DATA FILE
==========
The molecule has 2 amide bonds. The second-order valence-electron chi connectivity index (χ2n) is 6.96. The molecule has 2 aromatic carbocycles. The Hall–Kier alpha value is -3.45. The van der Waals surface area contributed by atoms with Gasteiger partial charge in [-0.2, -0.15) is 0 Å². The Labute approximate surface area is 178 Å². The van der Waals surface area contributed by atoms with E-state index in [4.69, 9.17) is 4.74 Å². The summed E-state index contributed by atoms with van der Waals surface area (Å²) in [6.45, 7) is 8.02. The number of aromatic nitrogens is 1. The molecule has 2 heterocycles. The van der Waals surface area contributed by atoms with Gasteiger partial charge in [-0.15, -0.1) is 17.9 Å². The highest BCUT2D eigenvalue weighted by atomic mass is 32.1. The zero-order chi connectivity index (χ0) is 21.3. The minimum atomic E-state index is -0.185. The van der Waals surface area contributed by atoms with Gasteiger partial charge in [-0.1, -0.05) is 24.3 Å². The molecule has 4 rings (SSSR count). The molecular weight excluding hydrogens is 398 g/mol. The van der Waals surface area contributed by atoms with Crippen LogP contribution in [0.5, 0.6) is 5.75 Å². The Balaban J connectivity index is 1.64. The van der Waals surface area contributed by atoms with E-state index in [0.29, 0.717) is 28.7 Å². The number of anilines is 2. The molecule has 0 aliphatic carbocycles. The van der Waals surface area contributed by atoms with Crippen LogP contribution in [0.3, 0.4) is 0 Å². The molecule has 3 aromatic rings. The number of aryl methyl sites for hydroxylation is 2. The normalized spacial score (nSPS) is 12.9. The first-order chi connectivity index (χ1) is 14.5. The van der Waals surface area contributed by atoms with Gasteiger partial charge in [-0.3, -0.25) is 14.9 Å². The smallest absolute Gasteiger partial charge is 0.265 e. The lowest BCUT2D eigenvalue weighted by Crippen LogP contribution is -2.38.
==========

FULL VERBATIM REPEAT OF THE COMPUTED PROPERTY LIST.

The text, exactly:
The molecule has 2 amide bonds. The second-order valence-electron chi connectivity index (χ2n) is 6.96. The molecule has 2 aromatic carbocycles. The Hall–Kier alpha value is -3.45. The van der Waals surface area contributed by atoms with Gasteiger partial charge in [-0.2, -0.15) is 0 Å². The Labute approximate surface area is 178 Å². The van der Waals surface area contributed by atoms with E-state index in [4.69, 9.17) is 4.74 Å². The summed E-state index contributed by atoms with van der Waals surface area (Å²) in [6.45, 7) is 8.02. The number of aromatic nitrogens is 1. The molecule has 2 heterocycles. The van der Waals surface area contributed by atoms with Gasteiger partial charge in [-0.15, -0.1) is 17.9 Å². The highest BCUT2D eigenvalue weighted by atomic mass is 32.1. The zero-order chi connectivity index (χ0) is 21.3. The minimum atomic E-state index is -0.185. The van der Waals surface area contributed by atoms with Gasteiger partial charge in [-0.1, -0.05) is 24.3 Å². The molecule has 4 rings (SSSR count). The molecular weight excluding hydrogens is 398 g/mol. The van der Waals surface area contributed by atoms with Crippen LogP contribution in [0.5, 0.6) is 5.75 Å². The Balaban J connectivity index is 1.64. The van der Waals surface area contributed by atoms with E-state index in [0.29, 0.717) is 28.7 Å². The number of anilines is 2. The molecule has 0 aliphatic carbocycles. The van der Waals surface area contributed by atoms with Crippen LogP contribution in [0.3, 0.4) is 0 Å². The molecule has 3 aromatic rings. The number of aryl methyl sites for hydroxylation is 2. The normalized spacial score (nSPS) is 12.9. The first-order chi connectivity index (χ1) is 14.5. The van der Waals surface area contributed by atoms with Gasteiger partial charge in [-0.3, -0.25) is 14.9 Å². The smallest absolute Gasteiger partial charge is 0.265 e. The lowest BCUT2D eigenvalue weighted by Crippen LogP contribution is -2.38.